Rosh Hashanah, Tishri 1, 5760

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The Jewish New Year, Rosh Hashanah (literally, "the head of the year"), is the first of three major biblical holidays that are rapidly approaching. This year Rosh Hashanah falls on September 11; Yom Kippur, the Day of Atonement, on September 20; and Sukkot, the week-long Feast of Tabernacles, is from the 25th of September to the 1st of October.

Happy New Year!

What?! Is someone mixed up here? No, just check your calendar. It will soon be New Year’s Day—the Jewish New Year, that is.

The Jewish New Year, Rosh Hashanah (literally, “the head of the year”), is the first of three major biblical holidays that are rapidly approaching. This year Rosh Hashanah falls on September 11; Yom Kippur, the Day of Atonement, on September 20; and Sukkot, the week-long Feast of Tabernacles, is from the 25th of September to the 1st of October.

The Jewish celebration of New Year’s Day is unlike ours—no parties or staying up until midnight to blow toy horns, drink champagne or kiss. Church bells don’t ring out proclaiming the joy of the new year. But there are plenty of interesting traditions connected with the Jewish celebration. According to rabbinic traditions based on Leviticus 23:23-25 and Numbers 29:1-6, this day is set aside to declare that God is King. At dusk on the eve of the holiday, the ram’s horn, or shofar, is blown in every synagogue just before the reading of the Torah. The next day, during the day-long synagogue service, the shofar is blown twice more: at midday and at evening, declaring the end of the festival. The Encyclopaedia Judaica lists ten reasons why the shofar is blown on Rosh Hashanah, two of which are: the shofar will herald the Messianic age, and, the shofar will be sounded at the resurrection.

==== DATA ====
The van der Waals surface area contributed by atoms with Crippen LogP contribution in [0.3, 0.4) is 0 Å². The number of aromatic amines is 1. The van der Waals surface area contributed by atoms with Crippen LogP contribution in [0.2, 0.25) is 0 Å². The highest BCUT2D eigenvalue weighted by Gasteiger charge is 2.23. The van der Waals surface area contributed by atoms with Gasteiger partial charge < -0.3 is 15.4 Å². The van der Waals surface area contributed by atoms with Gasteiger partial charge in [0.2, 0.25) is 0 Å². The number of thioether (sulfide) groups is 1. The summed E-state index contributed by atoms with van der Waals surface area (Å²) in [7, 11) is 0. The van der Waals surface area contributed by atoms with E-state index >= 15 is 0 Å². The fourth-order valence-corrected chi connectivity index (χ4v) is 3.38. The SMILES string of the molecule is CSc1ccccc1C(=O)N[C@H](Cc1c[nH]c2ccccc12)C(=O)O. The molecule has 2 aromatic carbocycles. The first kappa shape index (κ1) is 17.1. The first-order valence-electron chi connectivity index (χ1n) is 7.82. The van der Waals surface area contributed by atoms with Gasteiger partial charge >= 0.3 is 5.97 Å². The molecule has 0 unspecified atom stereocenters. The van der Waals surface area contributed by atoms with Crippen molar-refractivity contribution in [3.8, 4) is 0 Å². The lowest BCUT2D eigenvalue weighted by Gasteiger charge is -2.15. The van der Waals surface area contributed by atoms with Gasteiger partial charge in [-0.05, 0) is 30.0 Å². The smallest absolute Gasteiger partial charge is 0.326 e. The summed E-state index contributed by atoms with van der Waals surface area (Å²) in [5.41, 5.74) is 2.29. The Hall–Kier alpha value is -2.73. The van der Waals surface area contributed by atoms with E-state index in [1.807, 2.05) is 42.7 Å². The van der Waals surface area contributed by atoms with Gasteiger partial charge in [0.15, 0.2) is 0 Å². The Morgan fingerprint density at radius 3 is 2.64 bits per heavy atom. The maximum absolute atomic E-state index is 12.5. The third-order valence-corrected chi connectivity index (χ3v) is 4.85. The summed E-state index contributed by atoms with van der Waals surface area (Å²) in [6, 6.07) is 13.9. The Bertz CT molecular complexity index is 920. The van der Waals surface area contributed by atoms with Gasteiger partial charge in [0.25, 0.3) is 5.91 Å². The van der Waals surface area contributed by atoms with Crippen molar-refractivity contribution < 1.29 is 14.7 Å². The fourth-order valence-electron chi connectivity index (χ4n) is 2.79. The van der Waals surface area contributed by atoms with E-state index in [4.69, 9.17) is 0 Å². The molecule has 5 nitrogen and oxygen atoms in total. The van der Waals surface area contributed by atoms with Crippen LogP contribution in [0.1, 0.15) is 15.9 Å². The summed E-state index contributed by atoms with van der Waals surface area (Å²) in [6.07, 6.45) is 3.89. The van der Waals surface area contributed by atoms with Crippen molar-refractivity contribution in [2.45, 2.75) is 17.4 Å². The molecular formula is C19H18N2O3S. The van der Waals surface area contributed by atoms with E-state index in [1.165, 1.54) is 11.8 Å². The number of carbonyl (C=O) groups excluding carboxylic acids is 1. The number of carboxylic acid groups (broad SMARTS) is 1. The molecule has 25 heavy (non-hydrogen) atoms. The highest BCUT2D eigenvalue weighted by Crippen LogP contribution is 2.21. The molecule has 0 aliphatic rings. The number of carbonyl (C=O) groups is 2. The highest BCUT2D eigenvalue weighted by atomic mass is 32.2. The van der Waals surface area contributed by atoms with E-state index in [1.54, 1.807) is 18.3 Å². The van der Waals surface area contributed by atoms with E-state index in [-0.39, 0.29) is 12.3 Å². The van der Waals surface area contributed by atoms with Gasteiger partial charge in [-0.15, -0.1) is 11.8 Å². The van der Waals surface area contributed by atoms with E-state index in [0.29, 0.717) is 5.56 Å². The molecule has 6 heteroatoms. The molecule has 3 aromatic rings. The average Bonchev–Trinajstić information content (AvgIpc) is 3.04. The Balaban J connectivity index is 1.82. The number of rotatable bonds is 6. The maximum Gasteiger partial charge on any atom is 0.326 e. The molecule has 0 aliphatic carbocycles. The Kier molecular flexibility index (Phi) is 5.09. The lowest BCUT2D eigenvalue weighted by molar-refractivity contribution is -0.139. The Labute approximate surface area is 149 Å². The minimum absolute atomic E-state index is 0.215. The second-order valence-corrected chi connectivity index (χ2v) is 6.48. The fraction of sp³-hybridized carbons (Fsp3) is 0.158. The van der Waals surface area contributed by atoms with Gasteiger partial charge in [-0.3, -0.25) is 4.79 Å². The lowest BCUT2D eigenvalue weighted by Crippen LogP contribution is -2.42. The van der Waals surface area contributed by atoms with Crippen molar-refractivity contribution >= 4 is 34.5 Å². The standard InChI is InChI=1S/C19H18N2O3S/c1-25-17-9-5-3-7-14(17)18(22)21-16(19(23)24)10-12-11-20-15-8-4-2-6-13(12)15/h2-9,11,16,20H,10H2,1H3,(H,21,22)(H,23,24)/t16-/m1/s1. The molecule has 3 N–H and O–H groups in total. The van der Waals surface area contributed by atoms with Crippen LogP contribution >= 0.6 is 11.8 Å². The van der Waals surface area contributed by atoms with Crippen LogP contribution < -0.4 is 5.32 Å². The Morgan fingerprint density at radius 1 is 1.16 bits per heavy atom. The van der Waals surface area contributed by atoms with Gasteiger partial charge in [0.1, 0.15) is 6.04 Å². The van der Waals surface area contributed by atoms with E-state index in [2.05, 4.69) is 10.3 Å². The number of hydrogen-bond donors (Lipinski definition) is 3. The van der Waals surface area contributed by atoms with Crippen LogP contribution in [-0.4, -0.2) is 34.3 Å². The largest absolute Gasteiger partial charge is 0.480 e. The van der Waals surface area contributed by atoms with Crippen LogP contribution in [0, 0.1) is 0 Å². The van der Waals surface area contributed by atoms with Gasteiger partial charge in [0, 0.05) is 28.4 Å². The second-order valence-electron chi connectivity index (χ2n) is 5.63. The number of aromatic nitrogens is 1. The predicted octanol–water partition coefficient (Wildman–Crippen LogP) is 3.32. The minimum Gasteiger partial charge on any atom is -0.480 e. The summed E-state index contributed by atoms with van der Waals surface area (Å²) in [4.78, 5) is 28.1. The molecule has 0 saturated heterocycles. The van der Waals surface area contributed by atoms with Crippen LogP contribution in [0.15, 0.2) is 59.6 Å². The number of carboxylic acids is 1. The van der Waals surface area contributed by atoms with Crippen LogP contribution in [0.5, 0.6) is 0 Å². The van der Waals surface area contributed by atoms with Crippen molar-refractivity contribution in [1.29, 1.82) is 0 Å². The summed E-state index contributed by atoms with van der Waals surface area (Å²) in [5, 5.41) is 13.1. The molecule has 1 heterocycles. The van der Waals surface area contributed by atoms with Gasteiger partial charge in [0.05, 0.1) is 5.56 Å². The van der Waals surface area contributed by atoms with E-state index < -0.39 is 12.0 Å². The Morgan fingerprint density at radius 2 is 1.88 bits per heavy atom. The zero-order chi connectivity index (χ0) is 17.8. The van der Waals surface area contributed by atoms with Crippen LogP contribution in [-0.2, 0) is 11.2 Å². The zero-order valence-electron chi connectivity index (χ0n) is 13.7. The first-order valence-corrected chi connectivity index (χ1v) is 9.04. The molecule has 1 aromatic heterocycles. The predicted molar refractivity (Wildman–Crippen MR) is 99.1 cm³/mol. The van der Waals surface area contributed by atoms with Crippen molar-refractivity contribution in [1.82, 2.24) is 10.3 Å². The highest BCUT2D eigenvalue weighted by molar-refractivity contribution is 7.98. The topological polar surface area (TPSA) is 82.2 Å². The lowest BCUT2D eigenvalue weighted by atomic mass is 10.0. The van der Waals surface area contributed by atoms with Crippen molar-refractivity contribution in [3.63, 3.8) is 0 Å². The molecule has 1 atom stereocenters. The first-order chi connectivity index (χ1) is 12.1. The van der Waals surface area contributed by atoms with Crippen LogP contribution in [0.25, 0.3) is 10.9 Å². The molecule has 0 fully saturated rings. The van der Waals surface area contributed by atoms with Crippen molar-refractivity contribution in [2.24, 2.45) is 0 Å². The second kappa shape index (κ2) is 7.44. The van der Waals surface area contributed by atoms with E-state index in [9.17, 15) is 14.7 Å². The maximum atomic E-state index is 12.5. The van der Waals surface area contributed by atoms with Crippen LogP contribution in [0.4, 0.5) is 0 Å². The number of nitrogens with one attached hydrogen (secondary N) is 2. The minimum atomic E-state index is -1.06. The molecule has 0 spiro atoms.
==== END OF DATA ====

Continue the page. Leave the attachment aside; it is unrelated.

According to rabbinic tradition, Rosh Hashanah is the beginning of a ten-day period of repentance. The sound of the ram’s horn is a signal that God has begun his judgment. On Rosh Hashanah, the first day of the first month of the Jewish year, God opens the Book of Life. On the tenth day of that month, Yom Kippur, God inscribes in the Book of Life those who will live and those who will die in the coming year. Afterwards, the book is closed. One’s judgment is sealed. Therefore, during these ten days, a person is supposed to examine his life, ask the forgiveness of those he has wronged, and in general do as many good deeds as possible. In this way, he may be able to tip the balance scales of God’s judgment in his favor.

About a week before Rosh Hashanah, you will begin to hear people greet each other with “Shanah tovah” (“good year”). Later, in the period preceding Yom Kippur, you will hear people wishing each other “Hatimah tovah” (“good inscription”), that is, “May your name be inscribed in the Book of Life.” This greeting is heard constantly—from the bus driver, the checkout clerk at the supermarket, and from anyone who says good-bye.

During this year’s holiday season, Jerusalem will be overcrowded, as in Bible times. Highways will be clogged and sidewalks jammed with Jewish pilgrims from all over Israel and from many foreign countries.

The coming of our Lord is getting closer and at the sound of the Last Shofar, we will all rejoice that our names are inscribed in the Book of Life.


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